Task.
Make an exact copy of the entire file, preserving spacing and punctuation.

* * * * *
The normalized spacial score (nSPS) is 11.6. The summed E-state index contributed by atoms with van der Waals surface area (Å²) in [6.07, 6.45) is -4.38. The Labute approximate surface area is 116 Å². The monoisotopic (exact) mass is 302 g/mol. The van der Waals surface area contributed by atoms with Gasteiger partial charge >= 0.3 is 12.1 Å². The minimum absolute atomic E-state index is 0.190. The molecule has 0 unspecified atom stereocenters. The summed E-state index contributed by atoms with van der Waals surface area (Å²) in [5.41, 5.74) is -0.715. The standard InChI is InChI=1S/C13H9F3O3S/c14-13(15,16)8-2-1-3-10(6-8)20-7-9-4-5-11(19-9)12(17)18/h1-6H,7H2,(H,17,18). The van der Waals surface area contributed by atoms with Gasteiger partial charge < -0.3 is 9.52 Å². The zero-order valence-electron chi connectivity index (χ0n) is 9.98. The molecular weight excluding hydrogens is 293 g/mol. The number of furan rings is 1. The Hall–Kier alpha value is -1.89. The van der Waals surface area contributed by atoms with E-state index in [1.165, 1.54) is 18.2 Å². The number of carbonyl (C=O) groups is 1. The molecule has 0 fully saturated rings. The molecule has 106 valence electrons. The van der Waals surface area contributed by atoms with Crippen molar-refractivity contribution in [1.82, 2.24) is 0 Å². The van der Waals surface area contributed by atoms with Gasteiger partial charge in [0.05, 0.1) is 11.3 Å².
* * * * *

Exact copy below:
The normalized spacial score (nSPS) is 11.6. The summed E-state index contributed by atoms with van der Waals surface area (Å²) in [6.07, 6.45) is -4.38. The Labute approximate surface area is 116 Å². The monoisotopic (exact) mass is 302 g/mol. The van der Waals surface area contributed by atoms with Gasteiger partial charge >= 0.3 is 12.1 Å². The minimum absolute atomic E-state index is 0.190. The molecule has 0 unspecified atom stereocenters. The summed E-state index contributed by atoms with van der Waals surface area (Å²) in [5.41, 5.74) is -0.715. The standard InChI is InChI=1S/C13H9F3O3S/c14-13(15,16)8-2-1-3-10(6-8)20-7-9-4-5-11(19-9)12(17)18/h1-6H,7H2,(H,17,18). The van der Waals surface area contributed by atoms with Gasteiger partial charge < -0.3 is 9.52 Å². The zero-order valence-electron chi connectivity index (χ0n) is 9.98. The molecular weight excluding hydrogens is 293 g/mol. The number of furan rings is 1. The Hall–Kier alpha value is -1.89. The van der Waals surface area contributed by atoms with E-state index in [1.165, 1.54) is 18.2 Å². The number of carbonyl (C=O) groups is 1. The molecule has 0 fully saturated rings. The molecule has 106 valence electrons. The van der Waals surface area contributed by atoms with Crippen molar-refractivity contribution in [1.82, 2.24) is 0 Å². The van der Waals surface area contributed by atoms with Gasteiger partial charge in [0.05, 0.1) is 11.3 Å².